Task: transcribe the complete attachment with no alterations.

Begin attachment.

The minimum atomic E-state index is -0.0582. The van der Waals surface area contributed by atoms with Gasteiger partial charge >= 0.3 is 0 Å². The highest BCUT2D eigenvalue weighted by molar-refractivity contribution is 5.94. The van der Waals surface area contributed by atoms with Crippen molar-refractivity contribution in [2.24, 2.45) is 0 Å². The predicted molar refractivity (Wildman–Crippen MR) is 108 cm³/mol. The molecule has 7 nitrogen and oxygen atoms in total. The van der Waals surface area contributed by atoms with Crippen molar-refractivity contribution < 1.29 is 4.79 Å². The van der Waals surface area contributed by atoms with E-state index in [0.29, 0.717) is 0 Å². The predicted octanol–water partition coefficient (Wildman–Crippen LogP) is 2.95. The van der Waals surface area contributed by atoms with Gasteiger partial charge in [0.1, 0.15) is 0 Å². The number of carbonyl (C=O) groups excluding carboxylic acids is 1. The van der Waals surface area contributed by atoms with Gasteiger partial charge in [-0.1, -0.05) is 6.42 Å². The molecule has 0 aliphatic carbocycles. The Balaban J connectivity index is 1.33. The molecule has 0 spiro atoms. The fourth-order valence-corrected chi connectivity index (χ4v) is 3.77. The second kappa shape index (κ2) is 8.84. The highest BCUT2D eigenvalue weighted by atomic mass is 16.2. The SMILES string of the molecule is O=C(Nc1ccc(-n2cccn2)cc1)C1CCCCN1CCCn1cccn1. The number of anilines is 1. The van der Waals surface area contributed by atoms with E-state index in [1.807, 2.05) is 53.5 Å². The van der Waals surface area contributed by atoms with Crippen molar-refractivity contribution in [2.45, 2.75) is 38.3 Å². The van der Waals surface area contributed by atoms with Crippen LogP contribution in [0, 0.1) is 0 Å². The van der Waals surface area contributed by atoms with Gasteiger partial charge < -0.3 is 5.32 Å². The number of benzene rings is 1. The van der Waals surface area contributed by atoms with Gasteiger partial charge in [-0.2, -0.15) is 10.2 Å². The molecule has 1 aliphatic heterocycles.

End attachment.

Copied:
The minimum atomic E-state index is -0.0582. The van der Waals surface area contributed by atoms with Gasteiger partial charge >= 0.3 is 0 Å². The highest BCUT2D eigenvalue weighted by molar-refractivity contribution is 5.94. The van der Waals surface area contributed by atoms with Crippen molar-refractivity contribution in [2.24, 2.45) is 0 Å². The predicted molar refractivity (Wildman–Crippen MR) is 108 cm³/mol. The molecule has 7 nitrogen and oxygen atoms in total. The van der Waals surface area contributed by atoms with Crippen molar-refractivity contribution < 1.29 is 4.79 Å². The van der Waals surface area contributed by atoms with E-state index in [0.29, 0.717) is 0 Å². The predicted octanol–water partition coefficient (Wildman–Crippen LogP) is 2.95. The van der Waals surface area contributed by atoms with Gasteiger partial charge in [0.1, 0.15) is 0 Å². The number of carbonyl (C=O) groups excluding carboxylic acids is 1. The van der Waals surface area contributed by atoms with Gasteiger partial charge in [-0.1, -0.05) is 6.42 Å². The molecule has 0 aliphatic carbocycles. The Balaban J connectivity index is 1.33. The molecule has 0 spiro atoms. The fourth-order valence-corrected chi connectivity index (χ4v) is 3.77. The second kappa shape index (κ2) is 8.84. The highest BCUT2D eigenvalue weighted by atomic mass is 16.2. The SMILES string of the molecule is O=C(Nc1ccc(-n2cccn2)cc1)C1CCCCN1CCCn1cccn1. The number of anilines is 1. The van der Waals surface area contributed by atoms with E-state index in [1.807, 2.05) is 53.5 Å². The van der Waals surface area contributed by atoms with Crippen molar-refractivity contribution in [2.45, 2.75) is 38.3 Å². The van der Waals surface area contributed by atoms with Crippen LogP contribution in [0, 0.1) is 0 Å². The van der Waals surface area contributed by atoms with Gasteiger partial charge < -0.3 is 5.32 Å². The number of benzene rings is 1. The van der Waals surface area contributed by atoms with Gasteiger partial charge in [-0.2, -0.15) is 10.2 Å². The molecule has 1 aliphatic heterocycles.